“My dad’s term for that moment of collector’s recognition is ‘ping,’ when you see something that you instantly know you want to chase, whether you can actually afford it or not. I’ve always been grabbed by prints, maps, paintings, and books that are so strangely interesting that they seem almost out of place in their era, as though planted by a time traveler with a sense of humor.”
Examples hanging on Brooke-Hitching’s office wall include a painting of a diagonally divided heaven and hell from a seventeenth-century Zoroastrian manuscript and a colored original print of Athanasius Kircher’s map of the sun from his Mundus Subterraneus (1665) showing it covered by blue ocean with volcanoes at its poles.
“When the only guiding criterion for your collecting is that it should be a curiosity, you quickly end up with a harlequin gallimaufry of fascinating things. Fascinating to me, at least!”
His goal with The Madman’s Gallery was to open up the history of art for the general reader in the same way The Madman’s Library does with the rare book world, using curiosities to tell the stories. “I remember years ago learning about the existence of the Mona Vanna and wondering how on Earth I’d never heard of this nude version of the Mona Lisa, painted at the same time in the same studio and thought to be based on a lost original by Da Vinci himself. I wondered what other paintings, murals, and sculptures were out there that are rarely, if at all, included in bookshop art history texts. I was surprised to find I couldn’t find a book on art’s greatest curiosities, and so it seemed like a big niche to fill. General introductions quite rightly focus on the most important, the most revolutionary paintings, or as introductions to the principal genres of painting. I wanted to read a book of paintings that was a kind of alternative, back-alley journey through art history.”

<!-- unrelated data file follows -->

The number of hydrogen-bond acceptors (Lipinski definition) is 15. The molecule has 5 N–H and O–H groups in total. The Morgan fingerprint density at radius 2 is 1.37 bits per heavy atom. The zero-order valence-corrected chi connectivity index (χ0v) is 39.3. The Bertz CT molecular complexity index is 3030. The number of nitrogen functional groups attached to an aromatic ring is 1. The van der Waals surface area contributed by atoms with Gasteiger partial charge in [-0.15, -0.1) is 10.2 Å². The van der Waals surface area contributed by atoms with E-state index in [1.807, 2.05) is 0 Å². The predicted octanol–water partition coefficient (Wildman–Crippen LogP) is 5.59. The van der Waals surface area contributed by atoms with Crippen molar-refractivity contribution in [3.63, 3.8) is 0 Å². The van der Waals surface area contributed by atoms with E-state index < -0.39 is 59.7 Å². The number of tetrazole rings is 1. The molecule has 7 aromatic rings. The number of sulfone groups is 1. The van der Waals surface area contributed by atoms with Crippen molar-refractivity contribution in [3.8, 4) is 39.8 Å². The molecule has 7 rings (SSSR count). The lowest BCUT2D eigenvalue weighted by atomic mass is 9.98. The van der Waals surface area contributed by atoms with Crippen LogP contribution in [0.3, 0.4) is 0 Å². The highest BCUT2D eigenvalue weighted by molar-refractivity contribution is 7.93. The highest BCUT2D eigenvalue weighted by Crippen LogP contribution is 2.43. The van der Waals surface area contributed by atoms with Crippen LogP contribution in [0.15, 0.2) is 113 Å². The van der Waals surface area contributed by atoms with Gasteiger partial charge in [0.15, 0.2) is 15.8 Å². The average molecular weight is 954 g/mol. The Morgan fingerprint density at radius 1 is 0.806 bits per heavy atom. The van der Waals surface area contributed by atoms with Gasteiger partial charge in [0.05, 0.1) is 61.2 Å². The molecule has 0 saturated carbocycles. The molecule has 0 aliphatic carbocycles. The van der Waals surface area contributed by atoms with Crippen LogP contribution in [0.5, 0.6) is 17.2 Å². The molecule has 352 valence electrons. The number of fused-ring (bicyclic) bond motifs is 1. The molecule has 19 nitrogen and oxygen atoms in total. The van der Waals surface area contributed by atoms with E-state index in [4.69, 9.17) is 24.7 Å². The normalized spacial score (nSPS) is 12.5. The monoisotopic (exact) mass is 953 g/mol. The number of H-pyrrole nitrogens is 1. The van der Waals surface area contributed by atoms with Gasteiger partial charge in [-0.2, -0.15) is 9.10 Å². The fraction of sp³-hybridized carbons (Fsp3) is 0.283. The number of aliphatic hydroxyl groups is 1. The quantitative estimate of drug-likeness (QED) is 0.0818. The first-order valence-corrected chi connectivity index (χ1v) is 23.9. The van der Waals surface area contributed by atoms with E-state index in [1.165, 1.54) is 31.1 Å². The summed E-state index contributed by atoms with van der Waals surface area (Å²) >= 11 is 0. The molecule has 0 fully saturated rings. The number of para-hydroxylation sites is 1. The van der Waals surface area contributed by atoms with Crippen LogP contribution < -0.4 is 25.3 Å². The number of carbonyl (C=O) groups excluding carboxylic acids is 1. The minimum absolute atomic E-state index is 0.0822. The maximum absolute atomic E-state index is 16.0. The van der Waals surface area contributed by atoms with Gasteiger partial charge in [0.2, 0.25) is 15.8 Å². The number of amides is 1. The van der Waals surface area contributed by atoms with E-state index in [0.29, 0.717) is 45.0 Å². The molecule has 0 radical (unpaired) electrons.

Brooke-Hitching has just handed in the manuscript for the next book, which is LOVE: A Curious History in 50 Objects. “Really it’s an excuse to tell stories,” he said, “like how in eighteenth-century Corsica when a husband died his wife would gather her friends to toss him up and down on a blanket to see if he was faking to escape their marriage. Or how in the nineteenth century Austrian women would woo a man by dancing with a slice of apple in their sweaty armpit before presenting it for him to eat. Who wouldn’t leap at the chance to write about that?”